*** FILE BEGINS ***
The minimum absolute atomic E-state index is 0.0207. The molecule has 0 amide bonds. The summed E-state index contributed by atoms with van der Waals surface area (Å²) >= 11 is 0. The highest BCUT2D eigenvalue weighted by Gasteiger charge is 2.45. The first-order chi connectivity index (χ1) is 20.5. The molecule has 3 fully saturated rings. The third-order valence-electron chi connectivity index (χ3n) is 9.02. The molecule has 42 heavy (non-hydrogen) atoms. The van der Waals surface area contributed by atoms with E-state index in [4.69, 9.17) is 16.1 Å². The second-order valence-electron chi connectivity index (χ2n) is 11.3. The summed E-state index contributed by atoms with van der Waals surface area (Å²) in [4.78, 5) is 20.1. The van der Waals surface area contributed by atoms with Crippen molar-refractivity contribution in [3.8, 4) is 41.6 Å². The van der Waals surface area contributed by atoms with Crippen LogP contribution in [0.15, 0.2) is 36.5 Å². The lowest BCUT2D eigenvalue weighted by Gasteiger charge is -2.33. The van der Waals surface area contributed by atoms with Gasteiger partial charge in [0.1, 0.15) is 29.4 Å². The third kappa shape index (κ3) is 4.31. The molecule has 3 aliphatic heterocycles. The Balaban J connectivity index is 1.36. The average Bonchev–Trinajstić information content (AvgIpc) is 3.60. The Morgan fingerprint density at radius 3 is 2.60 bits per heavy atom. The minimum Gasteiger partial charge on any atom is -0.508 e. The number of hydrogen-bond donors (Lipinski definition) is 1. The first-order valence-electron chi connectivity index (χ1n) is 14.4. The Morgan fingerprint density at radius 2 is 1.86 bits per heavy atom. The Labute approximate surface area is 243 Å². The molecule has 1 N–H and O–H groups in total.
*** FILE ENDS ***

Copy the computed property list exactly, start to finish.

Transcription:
The minimum absolute atomic E-state index is 0.0207. The molecule has 0 amide bonds. The summed E-state index contributed by atoms with van der Waals surface area (Å²) >= 11 is 0. The highest BCUT2D eigenvalue weighted by Gasteiger charge is 2.45. The first-order chi connectivity index (χ1) is 20.5. The molecule has 3 fully saturated rings. The third-order valence-electron chi connectivity index (χ3n) is 9.02. The molecule has 42 heavy (non-hydrogen) atoms. The van der Waals surface area contributed by atoms with E-state index in [4.69, 9.17) is 16.1 Å². The second-order valence-electron chi connectivity index (χ2n) is 11.3. The summed E-state index contributed by atoms with van der Waals surface area (Å²) in [4.78, 5) is 20.1. The van der Waals surface area contributed by atoms with Crippen molar-refractivity contribution in [3.8, 4) is 41.6 Å². The van der Waals surface area contributed by atoms with Crippen LogP contribution in [0.15, 0.2) is 36.5 Å². The lowest BCUT2D eigenvalue weighted by Gasteiger charge is -2.33. The van der Waals surface area contributed by atoms with Gasteiger partial charge in [0.1, 0.15) is 29.4 Å². The third kappa shape index (κ3) is 4.31. The molecule has 3 aliphatic heterocycles. The Balaban J connectivity index is 1.36. The average Bonchev–Trinajstić information content (AvgIpc) is 3.60. The Morgan fingerprint density at radius 3 is 2.60 bits per heavy atom. The minimum Gasteiger partial charge on any atom is -0.508 e. The number of hydrogen-bond donors (Lipinski definition) is 1. The first-order valence-electron chi connectivity index (χ1n) is 14.4. The Morgan fingerprint density at radius 2 is 1.86 bits per heavy atom. The Labute approximate surface area is 243 Å². The molecule has 1 N–H and O–H groups in total.